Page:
This Thursday morning, 10 January 2019, the European Parliament’s Economic and Monetary Affairs Committee adopted its mandate to negotiate the review of the European Supervisory Authorities with the other co-legislator, the Council of the European Union.
The European Supervisory Authorities, operational since January 2011, are three in number: EBA in charge of banking, ESMA in charge of the securities markets and EIOPA responsible for the area of insurance and pensions. They have a mostly coordinating and harmonizing role when it comes to the application of EU law by the National Competent Authorities (NCAs). In Luxembourg these are the CSSF and the Commissariat aux Assurances.
The review had been initiated in September 2017 by the European Commission with the aim of strengthening the ESAs by increasing their powers as well as changing their internal functioning. The Commission was aiming at a shift of control from the national supervisors to the ESAs. Among others it proposed to hand the supervision of a certain number of investment funds and prospectuses to ESMA, that the ESAs would get a de facto last word when it comes to authorizations involving the delegation or outsourcing of substantial activities to third countries as well as to create a powerful internal Executive Board that would take on its own a number of critical decisions bypassing the Board of Supervisors.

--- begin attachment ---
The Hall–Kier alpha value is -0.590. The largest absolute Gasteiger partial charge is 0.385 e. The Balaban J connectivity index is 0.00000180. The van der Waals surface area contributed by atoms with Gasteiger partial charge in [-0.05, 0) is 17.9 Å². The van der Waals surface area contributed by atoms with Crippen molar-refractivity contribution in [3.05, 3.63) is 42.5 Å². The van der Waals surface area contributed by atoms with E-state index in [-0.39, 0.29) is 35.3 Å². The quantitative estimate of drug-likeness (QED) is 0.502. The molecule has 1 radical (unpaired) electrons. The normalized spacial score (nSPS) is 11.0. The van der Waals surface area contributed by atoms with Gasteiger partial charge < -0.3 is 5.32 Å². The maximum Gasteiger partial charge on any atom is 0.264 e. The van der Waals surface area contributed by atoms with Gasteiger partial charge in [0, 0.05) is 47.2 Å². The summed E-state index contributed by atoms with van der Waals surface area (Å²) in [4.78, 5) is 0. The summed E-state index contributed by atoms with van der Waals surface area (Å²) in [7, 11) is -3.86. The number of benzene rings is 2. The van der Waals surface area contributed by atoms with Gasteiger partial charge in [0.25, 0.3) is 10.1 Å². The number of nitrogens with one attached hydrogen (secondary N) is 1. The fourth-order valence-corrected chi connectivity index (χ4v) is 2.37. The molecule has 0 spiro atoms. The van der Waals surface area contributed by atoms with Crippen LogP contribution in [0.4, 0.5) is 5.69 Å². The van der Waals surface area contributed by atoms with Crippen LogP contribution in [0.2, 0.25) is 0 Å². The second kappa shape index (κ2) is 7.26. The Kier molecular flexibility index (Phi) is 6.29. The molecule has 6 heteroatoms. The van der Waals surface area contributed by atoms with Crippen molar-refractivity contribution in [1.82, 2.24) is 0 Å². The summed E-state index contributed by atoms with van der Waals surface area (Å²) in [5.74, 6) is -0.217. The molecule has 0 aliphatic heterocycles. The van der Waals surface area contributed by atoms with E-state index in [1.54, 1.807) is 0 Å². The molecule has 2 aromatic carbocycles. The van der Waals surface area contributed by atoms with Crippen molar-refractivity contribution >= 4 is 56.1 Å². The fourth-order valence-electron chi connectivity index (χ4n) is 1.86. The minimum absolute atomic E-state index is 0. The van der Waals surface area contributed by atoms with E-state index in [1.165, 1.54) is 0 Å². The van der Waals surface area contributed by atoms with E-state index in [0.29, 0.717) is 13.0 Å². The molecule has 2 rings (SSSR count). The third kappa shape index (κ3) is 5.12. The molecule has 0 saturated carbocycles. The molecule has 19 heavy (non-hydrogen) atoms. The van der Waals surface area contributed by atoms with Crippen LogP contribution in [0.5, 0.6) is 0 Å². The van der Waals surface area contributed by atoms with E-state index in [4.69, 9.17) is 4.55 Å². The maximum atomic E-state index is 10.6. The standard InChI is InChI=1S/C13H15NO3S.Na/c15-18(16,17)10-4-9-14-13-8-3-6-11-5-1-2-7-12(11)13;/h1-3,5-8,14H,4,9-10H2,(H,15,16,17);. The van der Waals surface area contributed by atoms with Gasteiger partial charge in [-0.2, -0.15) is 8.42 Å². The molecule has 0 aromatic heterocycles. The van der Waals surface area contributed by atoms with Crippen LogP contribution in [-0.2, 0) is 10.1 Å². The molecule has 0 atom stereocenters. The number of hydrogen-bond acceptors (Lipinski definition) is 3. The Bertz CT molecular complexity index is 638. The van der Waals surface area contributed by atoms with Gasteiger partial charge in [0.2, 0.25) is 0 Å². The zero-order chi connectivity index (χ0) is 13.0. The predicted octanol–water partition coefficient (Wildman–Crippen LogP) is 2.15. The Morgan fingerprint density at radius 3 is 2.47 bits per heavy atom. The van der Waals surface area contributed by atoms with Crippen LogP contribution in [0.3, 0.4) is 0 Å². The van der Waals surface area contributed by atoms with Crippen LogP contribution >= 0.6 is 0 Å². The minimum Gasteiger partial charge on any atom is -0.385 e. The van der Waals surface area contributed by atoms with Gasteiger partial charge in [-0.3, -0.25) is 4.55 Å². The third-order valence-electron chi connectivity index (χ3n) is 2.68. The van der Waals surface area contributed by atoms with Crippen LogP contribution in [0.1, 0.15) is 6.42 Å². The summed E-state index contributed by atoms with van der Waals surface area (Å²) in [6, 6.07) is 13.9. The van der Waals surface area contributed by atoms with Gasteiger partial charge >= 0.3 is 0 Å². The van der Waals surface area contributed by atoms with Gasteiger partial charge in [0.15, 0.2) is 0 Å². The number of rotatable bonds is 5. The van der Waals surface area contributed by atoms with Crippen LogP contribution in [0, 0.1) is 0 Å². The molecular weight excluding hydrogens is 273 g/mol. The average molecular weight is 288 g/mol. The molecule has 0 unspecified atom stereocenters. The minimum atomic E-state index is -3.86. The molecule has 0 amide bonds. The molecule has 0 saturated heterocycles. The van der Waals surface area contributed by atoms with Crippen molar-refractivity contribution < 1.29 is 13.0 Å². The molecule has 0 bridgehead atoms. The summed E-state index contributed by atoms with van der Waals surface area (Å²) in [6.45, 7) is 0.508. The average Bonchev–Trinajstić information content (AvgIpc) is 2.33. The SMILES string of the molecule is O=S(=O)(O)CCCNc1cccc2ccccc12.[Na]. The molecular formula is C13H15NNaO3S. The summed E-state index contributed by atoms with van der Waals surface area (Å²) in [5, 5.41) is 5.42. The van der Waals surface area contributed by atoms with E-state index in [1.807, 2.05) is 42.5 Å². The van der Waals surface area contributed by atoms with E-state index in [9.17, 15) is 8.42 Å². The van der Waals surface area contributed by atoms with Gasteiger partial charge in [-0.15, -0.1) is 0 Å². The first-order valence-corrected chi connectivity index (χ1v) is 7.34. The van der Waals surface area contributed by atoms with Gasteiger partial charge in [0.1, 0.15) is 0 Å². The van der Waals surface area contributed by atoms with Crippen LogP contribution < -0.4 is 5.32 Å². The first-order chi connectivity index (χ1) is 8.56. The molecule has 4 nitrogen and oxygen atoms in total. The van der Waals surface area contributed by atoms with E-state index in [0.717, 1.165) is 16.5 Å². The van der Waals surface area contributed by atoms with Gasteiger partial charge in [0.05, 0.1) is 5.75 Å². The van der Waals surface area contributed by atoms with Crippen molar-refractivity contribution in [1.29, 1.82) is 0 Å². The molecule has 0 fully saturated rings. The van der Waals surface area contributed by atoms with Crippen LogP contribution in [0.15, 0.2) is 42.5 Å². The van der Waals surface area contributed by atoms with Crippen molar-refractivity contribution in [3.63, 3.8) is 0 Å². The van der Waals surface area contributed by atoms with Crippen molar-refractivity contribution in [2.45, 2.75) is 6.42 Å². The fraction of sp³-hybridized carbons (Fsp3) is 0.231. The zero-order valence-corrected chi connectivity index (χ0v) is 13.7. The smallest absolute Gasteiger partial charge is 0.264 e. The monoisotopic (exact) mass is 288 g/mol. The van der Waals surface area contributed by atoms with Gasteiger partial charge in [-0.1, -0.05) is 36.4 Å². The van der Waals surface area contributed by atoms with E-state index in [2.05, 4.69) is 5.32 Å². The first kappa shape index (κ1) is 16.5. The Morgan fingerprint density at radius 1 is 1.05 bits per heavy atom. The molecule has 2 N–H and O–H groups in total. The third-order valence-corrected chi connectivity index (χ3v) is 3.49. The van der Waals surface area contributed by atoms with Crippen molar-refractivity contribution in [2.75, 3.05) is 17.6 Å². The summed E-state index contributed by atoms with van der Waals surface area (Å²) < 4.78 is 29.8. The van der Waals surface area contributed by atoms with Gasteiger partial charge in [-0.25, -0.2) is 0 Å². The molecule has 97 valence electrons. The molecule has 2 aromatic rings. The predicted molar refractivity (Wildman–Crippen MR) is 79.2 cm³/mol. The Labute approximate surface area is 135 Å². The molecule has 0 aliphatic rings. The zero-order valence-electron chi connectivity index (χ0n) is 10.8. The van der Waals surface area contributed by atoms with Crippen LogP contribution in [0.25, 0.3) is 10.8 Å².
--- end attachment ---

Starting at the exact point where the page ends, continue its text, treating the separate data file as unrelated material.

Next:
In Thursday’s vote the part on direct supervision of investment funds has been scrapped although the European Parliament holds on to the supervision of certain prospectuses by ESMA. MEPs also deleted the de facto last word of the ESAs on delegation / outsourcing authorizations but kept some of the centralizing aspects of European Commission’s governance proposals.
After a working document in January 2018, a draft report half a year later, 1183 amendments by other MEPs, weeks and months of diligent hammering out of politically sensitive compromises, a change of co-rapporteur and now a vote in parliamentary committee, the European Parliament is ready for inter-institutional negotiations known as trilogues.
Time is nevertheless running out with the May European elections on the horizon. Indeed the last plenary session to rubberstamp a potential future trilogue deal will be held in April. In practice this means that not only successful negotiations need to take place in the Council to come to a common position but also subsequently conclusive negotiations between the EU institutions before early / mid March. Not to mention that there are seven other trilogues ongoing under the same conditions and that resources are limited. That looks very much like a daunting task. Indeed the Romanian Presidency of the Council has therefore suggested to limit the trilogue negotiations on the part of enhanced AML powers for EBA where the Council has already since December last year a negotiating position. This is a reasonable suggestion given the circumstances. MEPs would surely have preferred a deal on the whole package now that they have their negotiating mandate, but realism would dictate that so close to the European elections, it is better to have a success on a small part (AML powers for EBA) rather than a big failure on the whole package.
By Antoine Kremer, ABBL & ALFI Head of European Affairs.